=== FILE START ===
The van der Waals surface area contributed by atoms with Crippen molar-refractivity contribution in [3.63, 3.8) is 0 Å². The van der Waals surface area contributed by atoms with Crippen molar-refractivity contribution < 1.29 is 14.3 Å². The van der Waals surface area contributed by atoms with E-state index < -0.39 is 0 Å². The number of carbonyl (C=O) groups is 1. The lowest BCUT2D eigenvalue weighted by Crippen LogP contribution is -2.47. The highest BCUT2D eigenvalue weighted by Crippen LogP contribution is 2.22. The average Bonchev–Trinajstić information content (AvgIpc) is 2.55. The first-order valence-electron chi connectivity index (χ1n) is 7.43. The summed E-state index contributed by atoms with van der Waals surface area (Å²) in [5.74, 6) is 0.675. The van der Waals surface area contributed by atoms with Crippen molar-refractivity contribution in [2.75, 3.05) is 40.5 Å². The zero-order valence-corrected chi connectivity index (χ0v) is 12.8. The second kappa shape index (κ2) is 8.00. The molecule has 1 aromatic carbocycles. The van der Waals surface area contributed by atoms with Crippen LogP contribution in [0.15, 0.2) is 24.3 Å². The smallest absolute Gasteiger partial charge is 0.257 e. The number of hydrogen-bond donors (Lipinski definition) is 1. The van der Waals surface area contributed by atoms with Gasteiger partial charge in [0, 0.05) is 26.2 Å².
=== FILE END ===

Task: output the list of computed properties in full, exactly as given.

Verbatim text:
The van der Waals surface area contributed by atoms with Crippen molar-refractivity contribution in [3.63, 3.8) is 0 Å². The van der Waals surface area contributed by atoms with Crippen molar-refractivity contribution < 1.29 is 14.3 Å². The van der Waals surface area contributed by atoms with E-state index < -0.39 is 0 Å². The number of carbonyl (C=O) groups is 1. The lowest BCUT2D eigenvalue weighted by Crippen LogP contribution is -2.47. The highest BCUT2D eigenvalue weighted by Crippen LogP contribution is 2.22. The average Bonchev–Trinajstić information content (AvgIpc) is 2.55. The first-order valence-electron chi connectivity index (χ1n) is 7.43. The summed E-state index contributed by atoms with van der Waals surface area (Å²) in [5.74, 6) is 0.675. The van der Waals surface area contributed by atoms with Crippen molar-refractivity contribution in [2.75, 3.05) is 40.5 Å². The zero-order valence-corrected chi connectivity index (χ0v) is 12.8. The second kappa shape index (κ2) is 8.00. The molecule has 1 aromatic carbocycles. The van der Waals surface area contributed by atoms with Crippen LogP contribution in [0.15, 0.2) is 24.3 Å². The smallest absolute Gasteiger partial charge is 0.257 e. The number of hydrogen-bond donors (Lipinski definition) is 1. The van der Waals surface area contributed by atoms with Gasteiger partial charge in [0, 0.05) is 26.2 Å².